January 26, 2009
Carbon Dioxide Emissions When Cars Get Built

Carbon dioxide emissions of new vehicles start before you first drive one.

A 2004 analysis by Toyota found that as much as 28 percent of the carbon dioxide emissions generated during the life cycle of a typical gasoline-powered car can occur during its manufacture and transportation to the dealer; the remaining emissions occur during driving once its new owner takes possession.

An earlier study by Seikei University in Japan put the prepurchase number at 12 percent.

If you are a very low mileage driver you can probably reduce your environmental impact by driving an old car.

I'd like to know what the energy cost is for making NiMH and Li ion batteries for hybrid, pluggable hybrid, and pure electric cars. How many miles do you have to drive each kind to achieve a net reduction in carbon emissions as compared to driving the same number of miles with a conventional internal combustion engine car?

A shift to pluggable hybrid and pure electric vehicles combined with a shift to nukes, solar, wind, and geothermal electric power generation is the way to most drastically reduce fossil fuels usage. Throw in a shift to heat pumps for heating and our use of fossil fuels would plummet.

Share |      Randall Parker, 2009 January 26 10:33 PM  Energy Transportation


Comments
Sione said at June 4, 2010 10:56 PM:

How much CO2* produced just by all those auto-workers driving to work each day? And then home again? Add that lot to the CO2 released during manufacture and delivery of those nice new "economy" cars, hybrids and electric cars that people are supposed to purchase to replace their "aging gas guzzlers".

It's more environmentally friendly and, as it happens, economic to keep the old "guzzlers" on the road as long as you can. Those oldies cost way less to purchase (second hand is more economical as you have beaten the depreciation curve; some hick fool paid for depreciation, dealership commissions, finance rorts and most of the government theft overheads already), operate, repair and maintain, insure, obtain components (you can even get parts second hand, make 'em or have them made- try doing that with some electronic computer feature/gadget infested heap) and they are way nicer to drive. They don't look weird (like many of the new Bunglified cars do). Forget about the fraud of "cash fo' clunkers". Repair, reuse, modify, improve, update what you already have. Recycling by scrappage and buying new is the last solution anyone should be relying on.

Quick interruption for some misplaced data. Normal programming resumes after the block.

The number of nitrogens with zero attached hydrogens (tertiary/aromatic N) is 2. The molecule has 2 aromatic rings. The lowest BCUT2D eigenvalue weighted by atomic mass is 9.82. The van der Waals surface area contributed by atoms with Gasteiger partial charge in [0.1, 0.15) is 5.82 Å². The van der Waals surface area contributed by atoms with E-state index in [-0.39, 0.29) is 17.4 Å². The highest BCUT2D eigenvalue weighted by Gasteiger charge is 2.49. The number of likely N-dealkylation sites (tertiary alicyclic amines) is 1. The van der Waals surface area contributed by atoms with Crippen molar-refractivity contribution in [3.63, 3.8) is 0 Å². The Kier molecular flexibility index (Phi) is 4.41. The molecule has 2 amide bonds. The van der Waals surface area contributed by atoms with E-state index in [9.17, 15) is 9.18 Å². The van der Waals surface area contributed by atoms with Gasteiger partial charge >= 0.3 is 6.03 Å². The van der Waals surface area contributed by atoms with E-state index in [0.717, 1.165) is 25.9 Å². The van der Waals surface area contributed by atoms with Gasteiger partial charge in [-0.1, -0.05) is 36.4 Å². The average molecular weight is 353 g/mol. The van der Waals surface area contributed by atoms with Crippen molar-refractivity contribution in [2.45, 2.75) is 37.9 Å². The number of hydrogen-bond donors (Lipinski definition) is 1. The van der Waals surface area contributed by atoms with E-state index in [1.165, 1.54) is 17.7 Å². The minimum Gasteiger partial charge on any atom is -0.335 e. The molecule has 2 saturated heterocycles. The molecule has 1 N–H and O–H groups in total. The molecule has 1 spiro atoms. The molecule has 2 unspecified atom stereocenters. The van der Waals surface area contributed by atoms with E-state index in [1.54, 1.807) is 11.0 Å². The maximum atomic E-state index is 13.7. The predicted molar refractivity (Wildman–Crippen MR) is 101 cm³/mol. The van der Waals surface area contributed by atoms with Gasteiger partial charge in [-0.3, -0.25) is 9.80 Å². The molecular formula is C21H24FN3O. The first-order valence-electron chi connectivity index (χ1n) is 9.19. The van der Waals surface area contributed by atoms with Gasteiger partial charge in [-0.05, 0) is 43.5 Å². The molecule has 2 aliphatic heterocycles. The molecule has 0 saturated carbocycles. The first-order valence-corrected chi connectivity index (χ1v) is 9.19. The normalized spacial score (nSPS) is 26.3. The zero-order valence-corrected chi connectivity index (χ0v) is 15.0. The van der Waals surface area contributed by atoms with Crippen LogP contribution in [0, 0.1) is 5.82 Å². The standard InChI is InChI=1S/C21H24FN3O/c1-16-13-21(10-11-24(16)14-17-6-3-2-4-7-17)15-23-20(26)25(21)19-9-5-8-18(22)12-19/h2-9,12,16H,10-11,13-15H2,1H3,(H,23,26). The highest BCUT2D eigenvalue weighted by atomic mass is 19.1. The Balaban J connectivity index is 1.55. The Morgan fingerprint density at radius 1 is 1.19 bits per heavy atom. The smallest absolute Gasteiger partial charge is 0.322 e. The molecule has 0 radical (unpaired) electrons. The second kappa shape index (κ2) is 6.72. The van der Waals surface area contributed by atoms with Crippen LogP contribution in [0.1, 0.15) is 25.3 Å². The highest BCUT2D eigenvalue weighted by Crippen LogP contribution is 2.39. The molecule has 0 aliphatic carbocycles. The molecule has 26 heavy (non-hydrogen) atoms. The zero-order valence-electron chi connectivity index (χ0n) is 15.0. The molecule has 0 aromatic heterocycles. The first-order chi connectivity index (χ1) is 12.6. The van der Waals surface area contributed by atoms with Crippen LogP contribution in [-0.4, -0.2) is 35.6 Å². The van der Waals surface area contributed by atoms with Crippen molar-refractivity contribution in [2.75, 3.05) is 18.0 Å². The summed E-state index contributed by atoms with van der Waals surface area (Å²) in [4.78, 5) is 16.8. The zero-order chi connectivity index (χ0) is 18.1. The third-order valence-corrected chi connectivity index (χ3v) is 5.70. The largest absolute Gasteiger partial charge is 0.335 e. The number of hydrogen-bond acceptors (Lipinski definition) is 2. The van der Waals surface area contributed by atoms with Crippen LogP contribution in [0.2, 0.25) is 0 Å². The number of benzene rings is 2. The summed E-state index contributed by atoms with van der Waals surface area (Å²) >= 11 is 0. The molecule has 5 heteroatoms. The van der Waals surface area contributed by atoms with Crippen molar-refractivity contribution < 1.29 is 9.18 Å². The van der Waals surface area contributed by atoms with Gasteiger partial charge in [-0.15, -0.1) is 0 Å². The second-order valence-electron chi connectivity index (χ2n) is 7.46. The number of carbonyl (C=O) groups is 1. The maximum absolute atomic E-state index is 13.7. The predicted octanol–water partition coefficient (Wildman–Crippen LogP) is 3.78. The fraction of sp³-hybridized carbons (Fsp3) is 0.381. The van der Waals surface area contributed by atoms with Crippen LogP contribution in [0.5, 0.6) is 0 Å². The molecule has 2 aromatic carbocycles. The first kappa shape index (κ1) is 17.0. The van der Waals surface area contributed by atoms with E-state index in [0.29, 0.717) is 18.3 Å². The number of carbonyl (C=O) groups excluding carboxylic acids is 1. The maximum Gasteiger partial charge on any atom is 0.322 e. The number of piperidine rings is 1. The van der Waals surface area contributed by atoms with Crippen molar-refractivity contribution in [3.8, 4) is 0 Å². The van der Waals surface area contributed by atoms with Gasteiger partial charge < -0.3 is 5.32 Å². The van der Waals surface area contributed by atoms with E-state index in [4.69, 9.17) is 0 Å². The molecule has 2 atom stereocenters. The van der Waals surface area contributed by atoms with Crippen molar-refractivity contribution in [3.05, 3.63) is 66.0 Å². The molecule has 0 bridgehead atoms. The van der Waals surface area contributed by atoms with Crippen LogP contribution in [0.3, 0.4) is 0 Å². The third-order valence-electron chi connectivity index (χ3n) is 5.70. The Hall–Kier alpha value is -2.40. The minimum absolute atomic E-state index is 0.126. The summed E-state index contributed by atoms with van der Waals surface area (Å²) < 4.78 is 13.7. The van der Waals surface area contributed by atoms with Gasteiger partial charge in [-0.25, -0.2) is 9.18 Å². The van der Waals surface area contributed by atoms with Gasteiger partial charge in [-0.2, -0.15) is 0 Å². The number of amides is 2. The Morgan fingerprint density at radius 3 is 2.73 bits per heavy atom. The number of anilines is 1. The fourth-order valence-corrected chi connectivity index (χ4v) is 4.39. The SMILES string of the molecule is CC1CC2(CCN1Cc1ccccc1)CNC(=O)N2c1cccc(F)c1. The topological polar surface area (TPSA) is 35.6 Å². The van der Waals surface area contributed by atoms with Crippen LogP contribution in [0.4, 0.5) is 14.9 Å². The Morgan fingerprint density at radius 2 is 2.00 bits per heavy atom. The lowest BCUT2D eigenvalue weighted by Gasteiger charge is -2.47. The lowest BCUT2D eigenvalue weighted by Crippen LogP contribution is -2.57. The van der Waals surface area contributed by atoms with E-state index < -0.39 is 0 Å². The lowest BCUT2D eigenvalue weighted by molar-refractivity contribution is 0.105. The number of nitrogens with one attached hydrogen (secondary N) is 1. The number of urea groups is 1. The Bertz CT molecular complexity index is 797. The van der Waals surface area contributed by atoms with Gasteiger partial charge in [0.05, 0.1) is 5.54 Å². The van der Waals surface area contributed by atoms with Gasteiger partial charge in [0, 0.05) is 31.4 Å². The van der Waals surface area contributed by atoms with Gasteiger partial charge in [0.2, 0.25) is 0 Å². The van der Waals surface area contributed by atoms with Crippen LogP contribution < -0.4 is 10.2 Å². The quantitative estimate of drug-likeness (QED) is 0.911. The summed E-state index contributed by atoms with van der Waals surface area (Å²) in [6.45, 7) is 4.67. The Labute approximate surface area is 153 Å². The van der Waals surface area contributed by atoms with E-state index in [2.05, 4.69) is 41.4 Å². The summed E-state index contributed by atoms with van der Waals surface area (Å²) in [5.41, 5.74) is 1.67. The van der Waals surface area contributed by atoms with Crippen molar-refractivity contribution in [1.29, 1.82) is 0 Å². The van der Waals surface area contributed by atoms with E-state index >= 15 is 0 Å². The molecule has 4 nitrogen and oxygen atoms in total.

By the way, buying new is for people who already paid off their houses..... for cash. Buying new is for people who already have their superannuation solidly sorted (and not in a fund). Buying new is for the debt free. The rest of you shouldn't even be thinking about buying new vehicles. You can't afford to. Not if you want to avoid state triage administrators for example. Still, most are sucked into the get a new car every three years on tick routine. And there are those who engage in buying new, as it is their intention to operate on the basis of a lifetime of debt. How's your credit sucker?

Sione


*I assume that the context of the story was that CO2 emission must be reduced (an opinion that relies on a fraud in which no sane person can believe).

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